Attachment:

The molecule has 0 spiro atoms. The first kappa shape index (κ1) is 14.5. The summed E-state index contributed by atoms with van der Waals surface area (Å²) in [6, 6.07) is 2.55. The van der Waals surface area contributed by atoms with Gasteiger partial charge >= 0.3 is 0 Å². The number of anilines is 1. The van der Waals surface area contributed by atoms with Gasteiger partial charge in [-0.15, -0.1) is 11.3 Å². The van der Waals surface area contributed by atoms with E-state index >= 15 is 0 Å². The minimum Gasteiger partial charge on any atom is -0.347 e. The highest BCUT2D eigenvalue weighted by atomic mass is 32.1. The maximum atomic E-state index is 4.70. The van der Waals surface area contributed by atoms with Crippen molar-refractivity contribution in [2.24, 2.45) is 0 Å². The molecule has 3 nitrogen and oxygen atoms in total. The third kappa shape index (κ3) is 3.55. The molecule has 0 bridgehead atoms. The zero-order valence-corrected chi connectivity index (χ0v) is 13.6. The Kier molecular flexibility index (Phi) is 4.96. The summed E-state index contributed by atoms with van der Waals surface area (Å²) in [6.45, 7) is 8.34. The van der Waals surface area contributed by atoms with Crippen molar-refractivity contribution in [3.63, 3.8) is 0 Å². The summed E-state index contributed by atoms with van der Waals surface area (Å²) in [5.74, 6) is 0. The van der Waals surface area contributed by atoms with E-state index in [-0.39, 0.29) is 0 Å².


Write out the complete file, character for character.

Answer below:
The molecule has 0 spiro atoms. The first kappa shape index (κ1) is 14.5. The summed E-state index contributed by atoms with van der Waals surface area (Å²) in [6, 6.07) is 2.55. The van der Waals surface area contributed by atoms with Gasteiger partial charge >= 0.3 is 0 Å². The number of anilines is 1. The van der Waals surface area contributed by atoms with Gasteiger partial charge in [-0.15, -0.1) is 11.3 Å². The van der Waals surface area contributed by atoms with E-state index >= 15 is 0 Å². The minimum Gasteiger partial charge on any atom is -0.347 e. The highest BCUT2D eigenvalue weighted by atomic mass is 32.1. The maximum atomic E-state index is 4.70. The van der Waals surface area contributed by atoms with Crippen molar-refractivity contribution in [2.24, 2.45) is 0 Å². The molecule has 3 nitrogen and oxygen atoms in total. The third kappa shape index (κ3) is 3.55. The molecule has 0 bridgehead atoms. The zero-order valence-corrected chi connectivity index (χ0v) is 13.6. The Kier molecular flexibility index (Phi) is 4.96. The summed E-state index contributed by atoms with van der Waals surface area (Å²) in [6.45, 7) is 8.34. The van der Waals surface area contributed by atoms with Crippen molar-refractivity contribution in [3.63, 3.8) is 0 Å². The summed E-state index contributed by atoms with van der Waals surface area (Å²) in [5.74, 6) is 0. The van der Waals surface area contributed by atoms with E-state index in [-0.39, 0.29) is 0 Å².